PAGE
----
The link to our survey was clicked 804 times (168 in Experiment 1, 445 in Experiment 2, and 191 in Experiment 3). We received a total of 110 responses (16 in Experiment 1, 60 in Experiment 2, and 34 in Experiment 3), which means that 0.37 % of the 29,712 visitors who interacted with the notice or stayed on the site for longer than 30 seconds participated in the survey.. To get an impression of visitors’ expectations about the website’s data collection practices, we asked Q2: What do you think – what data does [the website] collect about you when you access the website? This question was answered by all participants. Across all three studies, the data most commonly expected to be collected were links clicked on the site (78 %), IP address (65 %), posts read on the site (61 %), and the device used (59 %). Less often mentioned were other sites visited (29 %) and the visitor’s place of residence (25 %). 13 % thought the website collected their name, even though the site never asks for it. Only 5 % thought the site did not collect any data about them. These answers indicate that the survey participants had a good understanding of what data websites can collect even without user accounts.

4.2. Experiment 1: Banner Position

Figure 3. Interaction rates in Experiment 1 (notice position), arranged pairwise for mobile and desktop users.

4.2.1. Interaction rates

Figure 3 shows how visitors interacted with the consent notices displayed at different positions. Overall the notices shown at the bottom-left position received the most interactions, 33.1 % of visitors interacted with them regardless of device type or choice made. The notice positions most commonly observed in practice, small bars at the top or bottom, resulted in low interaction (2.9 % and 9.6 %, respectively).

While we were mainly interested in position in Experiment 1, we also analyzed the influence of other variables, such as ad blocker use, screen resolution, browser, operating system, and device type (desktop/mobile). We estimated the effect size of different properties by calculating Cramér’s V (CV) and over all visitors the banner position showed the largest effect size (CV=.31). Unless noted otherwise,

-tests for effects in this experiment are statistically significant ().

Ad blocker use also had a small impact on whether someone interacted with the notice. While on average 15.8 % of visitors without an ad blocker interacted with any notice, only 12.6 % of ad blocker users did so, but the effect size was rather small (CV=.11). The impact of screen resolution was much higher on desktop (CV=0.33) than on mobile (CV=0.16): Only 5.5 % of visitors with screen resolutions of 1,920 by 1,080 pixels or higher interacted with the notice, while the average was 25.6 % for smaller screens. Although the decline/accept ratio varied between conditions, we could not identify a single factor to explain the differences. Across all conditions the number of users who accepted cookies was higher than the number of those that declined.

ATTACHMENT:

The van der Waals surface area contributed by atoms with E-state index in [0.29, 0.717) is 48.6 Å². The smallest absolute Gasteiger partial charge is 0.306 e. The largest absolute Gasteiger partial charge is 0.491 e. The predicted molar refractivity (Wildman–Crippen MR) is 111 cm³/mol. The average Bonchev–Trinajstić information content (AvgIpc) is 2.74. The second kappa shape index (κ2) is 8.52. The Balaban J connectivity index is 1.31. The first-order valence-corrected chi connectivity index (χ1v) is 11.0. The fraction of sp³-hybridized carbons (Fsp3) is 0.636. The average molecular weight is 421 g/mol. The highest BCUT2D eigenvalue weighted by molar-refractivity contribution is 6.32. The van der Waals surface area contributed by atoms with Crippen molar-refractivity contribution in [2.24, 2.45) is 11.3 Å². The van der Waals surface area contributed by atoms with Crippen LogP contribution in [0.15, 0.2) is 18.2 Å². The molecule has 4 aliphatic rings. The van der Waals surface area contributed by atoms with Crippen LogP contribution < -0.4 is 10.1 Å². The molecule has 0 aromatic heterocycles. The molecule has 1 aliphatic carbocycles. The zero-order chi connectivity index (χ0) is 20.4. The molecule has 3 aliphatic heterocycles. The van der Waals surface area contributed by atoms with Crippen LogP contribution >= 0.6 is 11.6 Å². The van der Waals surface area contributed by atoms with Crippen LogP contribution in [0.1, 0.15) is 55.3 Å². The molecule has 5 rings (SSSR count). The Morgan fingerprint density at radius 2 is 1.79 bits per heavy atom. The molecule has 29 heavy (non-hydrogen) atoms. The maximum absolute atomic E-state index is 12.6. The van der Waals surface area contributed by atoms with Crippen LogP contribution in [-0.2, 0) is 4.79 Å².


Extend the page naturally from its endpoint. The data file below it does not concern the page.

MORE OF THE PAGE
4.2.2. Discussion

A possible explanation for higher interaction rates with notices displayed at the bottom is that these notices are more likely to cover the main content of the website, while notices shown at the top mostly hide design elements like the website header or logo. If one uses their thumb to navigate websites on a smartphone, it is also easier to tap elements on the bottom part of the screen than those at the top. An explanation for higher interaction rates with notices displayed on the left of the viewport might be the left-to-right directionality of Latin script: Line breaks cause the information density of a text to be skewed to the left, so consent notices positioned on the left are more likely to obstruct visitors’ reading and trigger an interaction with the notice.

We looked for qualitative feedback in the survey responses. In Experiment 1, we received 16 responses, with eight participants having interacted with the notice and another eight that did not. All six participants who answered they had clicked the notice “because it prevented them from reading the website content” had seen a notice shown at the bottom or left side.

Both on desktop and mobile, the notice positioned in the bottom-left corner received the most attention. Thus, we decided to display the notices in Experiments 2 and 3 in the bottom-left corner.

4.3. Experiment 2: Choices & Nudging

In Experiment 2 there were 36,395 participants in total. Each of the nine conditions was shown to 4,044 website visitors on average.

4.3.1. Interaction rates

Figure 4 provides an overview of the recorded visitor interactions. Compared to Experiment 1, the overall percentage of visitors who interacted with the notice increased (13,8 %–55,3 %), especially on mobile devices, likely because we had increased the font size, resulting in larger notices. The highest interaction rate (55 %) was measured for binary notices on mobile devices.

Figure 4. Visitors’ consent choices in Experiment 2. “Accept”/“Decline” indicate that (all) options were accepted or declined. “Other” includes those who accepted/declined only some options. Bold figures indicate default options.

The experiment revealed a strong impact of nudges and pre-selections. Overall the effect size between nudging (as a binary factor) and choice was CV=.50. For example, even for confirmation-only notices, more users clicked “Accept” in the nudge condition, in which it was highlighted (50.8 % mobile, 26.9 % desktop), than in the non-nudging condition, in which “Accept” was displayed as a text link (39.2 % m, 21.1 % d). The effect was most pronounced for category- and vendor-based notices, in which all checkboxes were pre-selected in the nudging conditions, but not in the privacy-by-default conditions. The pre-selected versions led around 30 % of mobile users and 10 % of desktop users to accept all third parties. In contrast, only a small fraction (¡ 0.1 %) allowed all third parties when given the opt-in choice and 1 to 4 % allowed one or more third parties (“other” in Figure 4), indicating that some users still engaged with the offered choices. No desktop visitors allowed all categories. Interestingly, the number of non-interacting users was highest on average for the vendor-based conditions, although they took up the largest amount of screen space due to six options being offered. We discuss qualitative survey feedback on the category- and vendor-based notices in Section 4.5.2.